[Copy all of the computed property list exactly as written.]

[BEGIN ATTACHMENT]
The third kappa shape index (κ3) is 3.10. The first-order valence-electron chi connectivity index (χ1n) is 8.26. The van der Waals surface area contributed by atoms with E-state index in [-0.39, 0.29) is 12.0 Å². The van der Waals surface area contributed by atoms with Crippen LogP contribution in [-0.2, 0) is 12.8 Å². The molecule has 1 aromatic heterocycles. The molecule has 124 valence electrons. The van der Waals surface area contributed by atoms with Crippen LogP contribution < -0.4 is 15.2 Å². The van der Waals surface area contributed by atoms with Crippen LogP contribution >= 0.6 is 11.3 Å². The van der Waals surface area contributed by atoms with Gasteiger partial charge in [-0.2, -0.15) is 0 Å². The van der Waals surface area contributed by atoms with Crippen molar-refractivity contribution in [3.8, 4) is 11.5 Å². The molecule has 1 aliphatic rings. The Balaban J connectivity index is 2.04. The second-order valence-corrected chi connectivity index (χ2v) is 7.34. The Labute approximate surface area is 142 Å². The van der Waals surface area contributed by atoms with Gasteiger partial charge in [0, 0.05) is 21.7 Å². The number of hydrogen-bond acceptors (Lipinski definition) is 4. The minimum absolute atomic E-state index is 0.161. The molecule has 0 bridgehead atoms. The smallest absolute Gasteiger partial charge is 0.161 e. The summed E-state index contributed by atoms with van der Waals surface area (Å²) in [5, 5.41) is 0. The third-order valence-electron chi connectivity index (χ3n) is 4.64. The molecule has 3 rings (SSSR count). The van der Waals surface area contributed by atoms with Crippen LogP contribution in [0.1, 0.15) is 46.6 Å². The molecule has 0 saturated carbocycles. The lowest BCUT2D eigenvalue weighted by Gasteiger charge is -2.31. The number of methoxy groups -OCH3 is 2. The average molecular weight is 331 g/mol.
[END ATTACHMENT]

The third kappa shape index (κ3) is 3.10. The first-order valence-electron chi connectivity index (χ1n) is 8.26. The van der Waals surface area contributed by atoms with E-state index in [-0.39, 0.29) is 12.0 Å². The van der Waals surface area contributed by atoms with Crippen LogP contribution in [-0.2, 0) is 12.8 Å². The molecule has 1 aromatic heterocycles. The molecule has 124 valence electrons. The van der Waals surface area contributed by atoms with Crippen LogP contribution < -0.4 is 15.2 Å². The van der Waals surface area contributed by atoms with Crippen LogP contribution >= 0.6 is 11.3 Å². The van der Waals surface area contributed by atoms with Gasteiger partial charge in [-0.2, -0.15) is 0 Å². The van der Waals surface area contributed by atoms with Crippen molar-refractivity contribution in [3.8, 4) is 11.5 Å². The molecule has 1 aliphatic rings. The Balaban J connectivity index is 2.04. The second-order valence-corrected chi connectivity index (χ2v) is 7.34. The Labute approximate surface area is 142 Å². The van der Waals surface area contributed by atoms with Gasteiger partial charge in [0, 0.05) is 21.7 Å². The number of hydrogen-bond acceptors (Lipinski definition) is 4. The minimum absolute atomic E-state index is 0.161. The molecule has 0 bridgehead atoms. The smallest absolute Gasteiger partial charge is 0.161 e. The summed E-state index contributed by atoms with van der Waals surface area (Å²) in [5, 5.41) is 0. The third-order valence-electron chi connectivity index (χ3n) is 4.64. The molecule has 3 rings (SSSR count). The van der Waals surface area contributed by atoms with Crippen LogP contribution in [0.1, 0.15) is 46.6 Å². The molecule has 0 saturated carbocycles. The lowest BCUT2D eigenvalue weighted by Gasteiger charge is -2.31. The number of methoxy groups -OCH3 is 2. The average molecular weight is 331 g/mol.